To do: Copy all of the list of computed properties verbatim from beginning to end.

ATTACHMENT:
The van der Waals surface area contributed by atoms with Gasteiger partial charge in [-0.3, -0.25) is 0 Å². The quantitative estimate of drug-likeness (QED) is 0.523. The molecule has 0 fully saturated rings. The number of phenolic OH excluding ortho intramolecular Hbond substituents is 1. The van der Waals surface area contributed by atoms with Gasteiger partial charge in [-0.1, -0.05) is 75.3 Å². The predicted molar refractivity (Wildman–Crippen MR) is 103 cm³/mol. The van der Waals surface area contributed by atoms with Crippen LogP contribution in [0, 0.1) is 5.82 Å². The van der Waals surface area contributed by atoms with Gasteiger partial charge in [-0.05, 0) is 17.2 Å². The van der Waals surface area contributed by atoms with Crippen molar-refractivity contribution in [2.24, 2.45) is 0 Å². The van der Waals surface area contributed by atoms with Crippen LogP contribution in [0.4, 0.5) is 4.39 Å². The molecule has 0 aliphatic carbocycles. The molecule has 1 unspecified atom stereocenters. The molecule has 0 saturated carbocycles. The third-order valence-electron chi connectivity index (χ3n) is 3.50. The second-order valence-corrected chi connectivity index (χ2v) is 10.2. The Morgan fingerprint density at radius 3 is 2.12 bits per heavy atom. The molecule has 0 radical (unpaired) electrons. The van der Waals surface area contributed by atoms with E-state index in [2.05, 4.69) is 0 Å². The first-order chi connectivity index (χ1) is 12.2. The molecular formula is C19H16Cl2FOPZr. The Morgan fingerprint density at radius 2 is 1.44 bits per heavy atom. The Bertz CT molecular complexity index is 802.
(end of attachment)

The van der Waals surface area contributed by atoms with Gasteiger partial charge in [-0.3, -0.25) is 0 Å². The quantitative estimate of drug-likeness (QED) is 0.523. The molecule has 0 fully saturated rings. The number of phenolic OH excluding ortho intramolecular Hbond substituents is 1. The van der Waals surface area contributed by atoms with Gasteiger partial charge in [-0.1, -0.05) is 75.3 Å². The predicted molar refractivity (Wildman–Crippen MR) is 103 cm³/mol. The van der Waals surface area contributed by atoms with Crippen LogP contribution in [0, 0.1) is 5.82 Å². The van der Waals surface area contributed by atoms with Gasteiger partial charge in [-0.05, 0) is 17.2 Å². The van der Waals surface area contributed by atoms with Crippen molar-refractivity contribution in [2.24, 2.45) is 0 Å². The van der Waals surface area contributed by atoms with Crippen LogP contribution in [0.4, 0.5) is 4.39 Å². The molecule has 0 aliphatic carbocycles. The molecule has 1 unspecified atom stereocenters. The molecule has 0 saturated carbocycles. The third-order valence-electron chi connectivity index (χ3n) is 3.50. The second-order valence-corrected chi connectivity index (χ2v) is 10.2. The Morgan fingerprint density at radius 3 is 2.12 bits per heavy atom. The molecule has 0 radical (unpaired) electrons. The van der Waals surface area contributed by atoms with E-state index in [2.05, 4.69) is 0 Å². The first-order chi connectivity index (χ1) is 12.2. The molecular formula is C19H16Cl2FOPZr. The Morgan fingerprint density at radius 2 is 1.44 bits per heavy atom. The Bertz CT molecular complexity index is 802.